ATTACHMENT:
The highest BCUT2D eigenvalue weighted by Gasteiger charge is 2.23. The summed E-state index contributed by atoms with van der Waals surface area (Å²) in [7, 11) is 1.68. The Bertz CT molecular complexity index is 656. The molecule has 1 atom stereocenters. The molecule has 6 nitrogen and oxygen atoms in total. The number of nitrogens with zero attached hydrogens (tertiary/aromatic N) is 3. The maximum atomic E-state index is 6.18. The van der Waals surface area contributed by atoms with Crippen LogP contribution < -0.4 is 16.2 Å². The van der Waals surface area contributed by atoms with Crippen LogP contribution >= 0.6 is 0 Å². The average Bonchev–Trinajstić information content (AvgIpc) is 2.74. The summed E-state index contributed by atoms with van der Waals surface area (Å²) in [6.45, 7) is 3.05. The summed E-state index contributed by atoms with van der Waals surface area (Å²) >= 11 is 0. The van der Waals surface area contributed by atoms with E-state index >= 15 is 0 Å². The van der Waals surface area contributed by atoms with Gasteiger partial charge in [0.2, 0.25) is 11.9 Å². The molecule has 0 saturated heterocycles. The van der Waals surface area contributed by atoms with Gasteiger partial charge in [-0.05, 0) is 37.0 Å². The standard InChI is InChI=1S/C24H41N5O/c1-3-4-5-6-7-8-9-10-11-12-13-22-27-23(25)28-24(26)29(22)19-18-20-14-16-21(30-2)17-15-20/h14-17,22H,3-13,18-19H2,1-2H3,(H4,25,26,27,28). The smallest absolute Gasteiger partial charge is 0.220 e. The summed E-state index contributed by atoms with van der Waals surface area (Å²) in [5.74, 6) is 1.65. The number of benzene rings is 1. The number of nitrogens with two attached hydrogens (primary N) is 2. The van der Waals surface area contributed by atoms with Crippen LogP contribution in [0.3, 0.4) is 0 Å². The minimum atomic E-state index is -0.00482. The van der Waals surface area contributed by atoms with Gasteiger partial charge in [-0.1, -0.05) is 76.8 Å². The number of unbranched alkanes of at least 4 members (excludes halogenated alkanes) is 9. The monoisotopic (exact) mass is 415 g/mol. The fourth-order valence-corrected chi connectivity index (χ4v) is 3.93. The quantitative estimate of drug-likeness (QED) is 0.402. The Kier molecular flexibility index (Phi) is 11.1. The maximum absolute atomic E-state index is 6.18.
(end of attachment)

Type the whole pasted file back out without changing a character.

The highest BCUT2D eigenvalue weighted by Gasteiger charge is 2.23. The summed E-state index contributed by atoms with van der Waals surface area (Å²) in [7, 11) is 1.68. The Bertz CT molecular complexity index is 656. The molecule has 1 atom stereocenters. The molecule has 6 nitrogen and oxygen atoms in total. The number of nitrogens with zero attached hydrogens (tertiary/aromatic N) is 3. The maximum atomic E-state index is 6.18. The van der Waals surface area contributed by atoms with Crippen LogP contribution < -0.4 is 16.2 Å². The van der Waals surface area contributed by atoms with Crippen LogP contribution >= 0.6 is 0 Å². The average Bonchev–Trinajstić information content (AvgIpc) is 2.74. The summed E-state index contributed by atoms with van der Waals surface area (Å²) in [6.45, 7) is 3.05. The summed E-state index contributed by atoms with van der Waals surface area (Å²) >= 11 is 0. The van der Waals surface area contributed by atoms with E-state index >= 15 is 0 Å². The van der Waals surface area contributed by atoms with Gasteiger partial charge in [0.2, 0.25) is 11.9 Å². The molecule has 0 saturated heterocycles. The van der Waals surface area contributed by atoms with Gasteiger partial charge in [-0.05, 0) is 37.0 Å². The standard InChI is InChI=1S/C24H41N5O/c1-3-4-5-6-7-8-9-10-11-12-13-22-27-23(25)28-24(26)29(22)19-18-20-14-16-21(30-2)17-15-20/h14-17,22H,3-13,18-19H2,1-2H3,(H4,25,26,27,28). The smallest absolute Gasteiger partial charge is 0.220 e. The summed E-state index contributed by atoms with van der Waals surface area (Å²) in [5.74, 6) is 1.65. The number of benzene rings is 1. The number of nitrogens with two attached hydrogens (primary N) is 2. The van der Waals surface area contributed by atoms with Crippen LogP contribution in [0.3, 0.4) is 0 Å². The minimum atomic E-state index is -0.00482. The van der Waals surface area contributed by atoms with Gasteiger partial charge in [-0.1, -0.05) is 76.8 Å². The number of unbranched alkanes of at least 4 members (excludes halogenated alkanes) is 9. The monoisotopic (exact) mass is 415 g/mol. The fourth-order valence-corrected chi connectivity index (χ4v) is 3.93. The quantitative estimate of drug-likeness (QED) is 0.402. The Kier molecular flexibility index (Phi) is 11.1. The maximum absolute atomic E-state index is 6.18.